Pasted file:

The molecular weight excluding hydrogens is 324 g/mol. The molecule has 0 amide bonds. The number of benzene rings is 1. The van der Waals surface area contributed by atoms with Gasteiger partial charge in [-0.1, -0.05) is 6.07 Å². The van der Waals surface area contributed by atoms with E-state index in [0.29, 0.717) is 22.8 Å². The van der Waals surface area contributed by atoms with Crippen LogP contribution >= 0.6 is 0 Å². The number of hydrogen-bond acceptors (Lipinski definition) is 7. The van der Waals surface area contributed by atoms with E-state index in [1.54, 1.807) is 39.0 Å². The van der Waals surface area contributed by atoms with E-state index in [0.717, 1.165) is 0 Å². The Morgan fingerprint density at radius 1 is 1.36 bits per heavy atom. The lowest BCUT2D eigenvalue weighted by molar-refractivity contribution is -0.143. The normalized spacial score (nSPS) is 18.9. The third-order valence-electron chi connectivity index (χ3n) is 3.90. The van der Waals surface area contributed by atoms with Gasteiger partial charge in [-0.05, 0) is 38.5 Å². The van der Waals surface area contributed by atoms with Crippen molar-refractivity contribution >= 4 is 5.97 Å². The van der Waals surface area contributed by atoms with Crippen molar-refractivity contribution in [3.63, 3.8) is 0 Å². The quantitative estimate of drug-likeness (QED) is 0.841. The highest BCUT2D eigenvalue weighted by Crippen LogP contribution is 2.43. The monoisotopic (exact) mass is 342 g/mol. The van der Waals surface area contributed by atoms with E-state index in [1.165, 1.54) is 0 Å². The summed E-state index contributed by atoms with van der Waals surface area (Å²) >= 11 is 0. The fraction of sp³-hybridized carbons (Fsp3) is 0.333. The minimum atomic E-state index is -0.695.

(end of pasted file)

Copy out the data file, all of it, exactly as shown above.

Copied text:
The molecular weight excluding hydrogens is 324 g/mol. The molecule has 0 amide bonds. The number of benzene rings is 1. The van der Waals surface area contributed by atoms with Gasteiger partial charge in [-0.1, -0.05) is 6.07 Å². The van der Waals surface area contributed by atoms with E-state index in [0.29, 0.717) is 22.8 Å². The van der Waals surface area contributed by atoms with Crippen LogP contribution >= 0.6 is 0 Å². The number of hydrogen-bond acceptors (Lipinski definition) is 7. The van der Waals surface area contributed by atoms with E-state index in [1.54, 1.807) is 39.0 Å². The van der Waals surface area contributed by atoms with E-state index in [0.717, 1.165) is 0 Å². The Morgan fingerprint density at radius 1 is 1.36 bits per heavy atom. The lowest BCUT2D eigenvalue weighted by molar-refractivity contribution is -0.143. The normalized spacial score (nSPS) is 18.9. The third-order valence-electron chi connectivity index (χ3n) is 3.90. The van der Waals surface area contributed by atoms with Gasteiger partial charge in [-0.05, 0) is 38.5 Å². The van der Waals surface area contributed by atoms with Crippen molar-refractivity contribution >= 4 is 5.97 Å². The van der Waals surface area contributed by atoms with Crippen molar-refractivity contribution in [3.63, 3.8) is 0 Å². The quantitative estimate of drug-likeness (QED) is 0.841. The highest BCUT2D eigenvalue weighted by Crippen LogP contribution is 2.43. The monoisotopic (exact) mass is 342 g/mol. The van der Waals surface area contributed by atoms with E-state index in [1.165, 1.54) is 0 Å². The summed E-state index contributed by atoms with van der Waals surface area (Å²) >= 11 is 0. The fraction of sp³-hybridized carbons (Fsp3) is 0.333. The minimum atomic E-state index is -0.695.